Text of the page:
After reading a friend’s post about the perplexity of inattention for an artist, especially in this golden age of social media, I began to wonder whether a precise word exists for the sensation she was attempting to describe. I volunteered to create a word to encompass the described melancholy or resigned sensation, regardless of which method of expression the artist chooses.
Before going off on a wordy tangent, here’s my paraphrasing of what she was describing:
“…the untethered feeling a creative person gets when they see that an acquaintance shows deep interest in the happenings in some far-flung place or in the life of a distant stranger, acreage they’ll never traverse or people he or she will never meet and whose trajectory may as well be that of an alien star, often regarding some mundane subject, while turning a blind eye toward their expression, one which germinates in their own backyard…”
I think writers and artists might be the most prone to experience this detachment.
It’s ridiculously easy to share what others have created, to choose words and media designed to urge us toward an emotional reaction. Creating anything is an invitation to criticism; honest artists often share themselves.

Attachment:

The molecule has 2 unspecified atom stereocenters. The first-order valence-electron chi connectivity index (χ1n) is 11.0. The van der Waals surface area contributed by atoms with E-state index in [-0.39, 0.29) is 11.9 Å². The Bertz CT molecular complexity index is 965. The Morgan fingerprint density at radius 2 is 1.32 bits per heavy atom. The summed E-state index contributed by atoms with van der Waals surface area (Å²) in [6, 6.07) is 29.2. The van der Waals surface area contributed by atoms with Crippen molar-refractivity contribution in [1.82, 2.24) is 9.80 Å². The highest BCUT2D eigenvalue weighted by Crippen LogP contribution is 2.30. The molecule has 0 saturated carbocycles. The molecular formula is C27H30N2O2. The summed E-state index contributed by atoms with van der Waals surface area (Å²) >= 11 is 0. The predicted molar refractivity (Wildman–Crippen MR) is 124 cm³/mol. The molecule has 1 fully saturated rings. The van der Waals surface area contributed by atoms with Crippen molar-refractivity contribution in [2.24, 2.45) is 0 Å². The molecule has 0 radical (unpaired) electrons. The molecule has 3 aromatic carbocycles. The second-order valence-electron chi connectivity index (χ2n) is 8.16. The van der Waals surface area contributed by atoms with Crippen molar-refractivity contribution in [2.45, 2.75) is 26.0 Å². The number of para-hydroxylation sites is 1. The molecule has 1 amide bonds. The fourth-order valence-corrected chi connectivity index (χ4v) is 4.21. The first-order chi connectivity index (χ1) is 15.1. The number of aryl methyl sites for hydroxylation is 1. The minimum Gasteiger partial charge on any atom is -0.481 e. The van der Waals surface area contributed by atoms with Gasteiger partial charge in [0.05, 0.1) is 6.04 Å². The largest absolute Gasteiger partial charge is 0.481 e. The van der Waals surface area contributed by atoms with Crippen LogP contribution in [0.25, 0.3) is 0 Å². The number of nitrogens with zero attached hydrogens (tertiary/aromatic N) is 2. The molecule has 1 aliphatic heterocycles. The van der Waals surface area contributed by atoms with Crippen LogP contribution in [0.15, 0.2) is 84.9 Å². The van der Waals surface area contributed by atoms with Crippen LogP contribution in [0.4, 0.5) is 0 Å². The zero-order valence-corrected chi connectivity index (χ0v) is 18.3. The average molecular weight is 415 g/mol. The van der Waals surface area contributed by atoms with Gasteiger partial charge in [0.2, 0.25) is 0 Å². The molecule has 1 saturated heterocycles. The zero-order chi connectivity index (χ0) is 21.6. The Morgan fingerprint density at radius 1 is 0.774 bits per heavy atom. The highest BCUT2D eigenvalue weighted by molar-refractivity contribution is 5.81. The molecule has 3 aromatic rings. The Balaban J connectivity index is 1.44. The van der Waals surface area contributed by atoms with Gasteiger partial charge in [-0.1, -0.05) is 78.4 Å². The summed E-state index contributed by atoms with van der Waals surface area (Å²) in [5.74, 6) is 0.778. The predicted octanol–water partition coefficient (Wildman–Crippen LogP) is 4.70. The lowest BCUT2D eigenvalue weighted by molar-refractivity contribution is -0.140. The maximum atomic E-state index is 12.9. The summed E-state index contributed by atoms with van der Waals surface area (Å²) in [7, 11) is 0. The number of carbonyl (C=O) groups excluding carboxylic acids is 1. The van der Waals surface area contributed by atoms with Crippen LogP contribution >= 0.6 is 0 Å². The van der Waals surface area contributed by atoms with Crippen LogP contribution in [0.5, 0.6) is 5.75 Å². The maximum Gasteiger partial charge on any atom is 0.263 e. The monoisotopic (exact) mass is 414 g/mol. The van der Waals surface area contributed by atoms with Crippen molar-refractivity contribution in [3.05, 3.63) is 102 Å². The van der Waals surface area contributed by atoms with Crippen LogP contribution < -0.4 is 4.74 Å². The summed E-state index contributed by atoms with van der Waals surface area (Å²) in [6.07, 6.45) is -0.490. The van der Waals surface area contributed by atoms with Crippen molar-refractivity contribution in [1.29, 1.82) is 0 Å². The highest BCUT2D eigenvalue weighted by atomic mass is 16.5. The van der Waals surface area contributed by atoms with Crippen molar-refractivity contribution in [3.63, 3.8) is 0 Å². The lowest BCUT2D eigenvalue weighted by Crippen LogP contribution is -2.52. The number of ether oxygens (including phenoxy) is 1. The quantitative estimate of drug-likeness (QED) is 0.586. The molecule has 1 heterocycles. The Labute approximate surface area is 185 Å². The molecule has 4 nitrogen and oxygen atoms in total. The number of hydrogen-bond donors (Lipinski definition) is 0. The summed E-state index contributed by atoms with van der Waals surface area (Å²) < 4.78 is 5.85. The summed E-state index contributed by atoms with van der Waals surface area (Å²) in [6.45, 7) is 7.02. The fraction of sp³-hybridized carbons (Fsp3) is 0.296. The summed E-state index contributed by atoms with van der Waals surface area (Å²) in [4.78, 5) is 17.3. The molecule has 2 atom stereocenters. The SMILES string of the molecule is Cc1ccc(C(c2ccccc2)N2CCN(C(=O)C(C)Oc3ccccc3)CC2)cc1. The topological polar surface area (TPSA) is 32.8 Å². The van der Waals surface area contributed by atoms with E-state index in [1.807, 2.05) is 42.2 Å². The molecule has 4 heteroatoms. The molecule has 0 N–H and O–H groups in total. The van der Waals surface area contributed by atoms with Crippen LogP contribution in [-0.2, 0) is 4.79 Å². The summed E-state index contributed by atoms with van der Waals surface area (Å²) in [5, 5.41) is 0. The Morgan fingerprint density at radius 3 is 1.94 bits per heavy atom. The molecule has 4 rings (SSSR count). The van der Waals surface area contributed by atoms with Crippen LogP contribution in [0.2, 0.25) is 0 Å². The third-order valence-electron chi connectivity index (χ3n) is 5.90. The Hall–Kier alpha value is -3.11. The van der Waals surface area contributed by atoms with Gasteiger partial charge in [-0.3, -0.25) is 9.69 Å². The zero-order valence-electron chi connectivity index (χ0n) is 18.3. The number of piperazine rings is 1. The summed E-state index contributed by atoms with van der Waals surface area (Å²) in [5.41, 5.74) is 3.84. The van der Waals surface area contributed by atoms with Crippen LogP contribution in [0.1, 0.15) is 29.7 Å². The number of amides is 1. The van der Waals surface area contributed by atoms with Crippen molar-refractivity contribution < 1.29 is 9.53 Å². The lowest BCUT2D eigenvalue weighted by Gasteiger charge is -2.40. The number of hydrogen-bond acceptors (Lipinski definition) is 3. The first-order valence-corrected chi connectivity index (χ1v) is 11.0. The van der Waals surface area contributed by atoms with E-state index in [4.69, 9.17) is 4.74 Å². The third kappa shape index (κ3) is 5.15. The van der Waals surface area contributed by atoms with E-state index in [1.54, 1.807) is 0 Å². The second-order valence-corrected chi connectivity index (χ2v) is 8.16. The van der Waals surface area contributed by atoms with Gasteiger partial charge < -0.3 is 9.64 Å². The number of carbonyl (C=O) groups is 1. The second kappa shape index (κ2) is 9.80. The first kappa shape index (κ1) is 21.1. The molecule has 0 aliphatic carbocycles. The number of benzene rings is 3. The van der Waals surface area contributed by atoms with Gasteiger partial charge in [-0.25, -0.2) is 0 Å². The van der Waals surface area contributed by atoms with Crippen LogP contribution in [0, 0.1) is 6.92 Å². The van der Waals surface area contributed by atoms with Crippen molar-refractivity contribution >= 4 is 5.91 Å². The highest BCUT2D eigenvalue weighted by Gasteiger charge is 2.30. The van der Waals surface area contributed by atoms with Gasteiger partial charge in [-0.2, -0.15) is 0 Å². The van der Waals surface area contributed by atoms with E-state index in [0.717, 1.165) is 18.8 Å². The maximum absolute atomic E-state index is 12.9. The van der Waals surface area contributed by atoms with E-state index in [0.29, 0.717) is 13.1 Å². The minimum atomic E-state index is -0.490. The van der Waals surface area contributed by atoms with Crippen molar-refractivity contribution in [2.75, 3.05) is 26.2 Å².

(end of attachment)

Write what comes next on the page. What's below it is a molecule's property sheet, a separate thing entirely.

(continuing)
Prophets are seldom appreciated in their own communities. Authors, painters, and musicians tend to be ignored until they become substantial; proximity stymies allure. “Familiarity breeds contempt” is a cliché with truth. We tend to need an outsider to tell us what we already know or we will reject the truth from those around us.
So many creative minds experience disconnectedness prior to recognition and when it comes, those same people comprising his or her initial disinterested audience clamor for reciprocity. It’s easy to overlook the fact that all those we find valuable once started with small voices, drawing, singing, writing and acting in small places. (And most of the time were labeled as eccentric or untalented.)
The biggest surprises come from the strangest places.
Doors to familiar houses seldom open to new rooms.
This is a modified version of a post I wrote in September of last year. It struck a chord in many places – and not all were harmonious.